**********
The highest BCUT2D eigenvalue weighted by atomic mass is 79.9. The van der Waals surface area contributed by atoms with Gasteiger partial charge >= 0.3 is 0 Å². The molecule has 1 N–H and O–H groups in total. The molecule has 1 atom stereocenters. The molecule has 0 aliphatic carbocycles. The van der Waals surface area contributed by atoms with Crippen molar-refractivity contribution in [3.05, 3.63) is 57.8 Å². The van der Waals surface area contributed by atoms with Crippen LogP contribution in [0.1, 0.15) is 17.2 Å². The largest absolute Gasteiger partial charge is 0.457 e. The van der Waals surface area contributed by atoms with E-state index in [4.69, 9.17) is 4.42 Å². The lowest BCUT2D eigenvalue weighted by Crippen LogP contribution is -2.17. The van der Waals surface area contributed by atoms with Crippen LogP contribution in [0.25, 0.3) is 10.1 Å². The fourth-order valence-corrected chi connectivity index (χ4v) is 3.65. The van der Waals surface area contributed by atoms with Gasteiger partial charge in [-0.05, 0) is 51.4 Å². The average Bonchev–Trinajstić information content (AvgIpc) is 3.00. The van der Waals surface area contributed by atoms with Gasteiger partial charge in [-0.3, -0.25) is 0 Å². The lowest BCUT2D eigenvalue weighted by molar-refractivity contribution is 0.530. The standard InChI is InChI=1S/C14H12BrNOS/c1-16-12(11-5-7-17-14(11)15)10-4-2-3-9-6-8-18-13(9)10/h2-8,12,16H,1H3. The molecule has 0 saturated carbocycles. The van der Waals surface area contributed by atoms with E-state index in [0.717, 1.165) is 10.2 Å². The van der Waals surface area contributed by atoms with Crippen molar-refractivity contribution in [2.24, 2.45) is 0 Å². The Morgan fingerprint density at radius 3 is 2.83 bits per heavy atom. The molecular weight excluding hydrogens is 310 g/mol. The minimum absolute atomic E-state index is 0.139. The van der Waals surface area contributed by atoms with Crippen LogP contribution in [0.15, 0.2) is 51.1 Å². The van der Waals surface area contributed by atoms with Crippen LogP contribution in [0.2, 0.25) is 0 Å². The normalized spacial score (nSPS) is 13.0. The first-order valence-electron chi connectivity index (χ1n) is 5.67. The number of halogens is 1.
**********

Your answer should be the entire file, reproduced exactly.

The highest BCUT2D eigenvalue weighted by atomic mass is 79.9. The van der Waals surface area contributed by atoms with Gasteiger partial charge >= 0.3 is 0 Å². The molecule has 1 N–H and O–H groups in total. The molecule has 1 atom stereocenters. The molecule has 0 aliphatic carbocycles. The van der Waals surface area contributed by atoms with Crippen molar-refractivity contribution in [3.05, 3.63) is 57.8 Å². The van der Waals surface area contributed by atoms with Crippen LogP contribution in [0.1, 0.15) is 17.2 Å². The largest absolute Gasteiger partial charge is 0.457 e. The van der Waals surface area contributed by atoms with E-state index in [4.69, 9.17) is 4.42 Å². The lowest BCUT2D eigenvalue weighted by Crippen LogP contribution is -2.17. The van der Waals surface area contributed by atoms with Crippen LogP contribution in [0.25, 0.3) is 10.1 Å². The fourth-order valence-corrected chi connectivity index (χ4v) is 3.65. The van der Waals surface area contributed by atoms with Gasteiger partial charge in [-0.05, 0) is 51.4 Å². The average Bonchev–Trinajstić information content (AvgIpc) is 3.00. The van der Waals surface area contributed by atoms with Gasteiger partial charge in [-0.3, -0.25) is 0 Å². The lowest BCUT2D eigenvalue weighted by molar-refractivity contribution is 0.530. The standard InChI is InChI=1S/C14H12BrNOS/c1-16-12(11-5-7-17-14(11)15)10-4-2-3-9-6-8-18-13(9)10/h2-8,12,16H,1H3. The molecule has 0 saturated carbocycles. The van der Waals surface area contributed by atoms with E-state index in [0.717, 1.165) is 10.2 Å². The van der Waals surface area contributed by atoms with Crippen molar-refractivity contribution in [2.24, 2.45) is 0 Å². The Morgan fingerprint density at radius 3 is 2.83 bits per heavy atom. The molecular weight excluding hydrogens is 310 g/mol. The minimum absolute atomic E-state index is 0.139. The van der Waals surface area contributed by atoms with Crippen LogP contribution in [0.15, 0.2) is 51.1 Å². The van der Waals surface area contributed by atoms with Crippen LogP contribution in [0.2, 0.25) is 0 Å². The normalized spacial score (nSPS) is 13.0. The first-order valence-electron chi connectivity index (χ1n) is 5.67. The number of halogens is 1.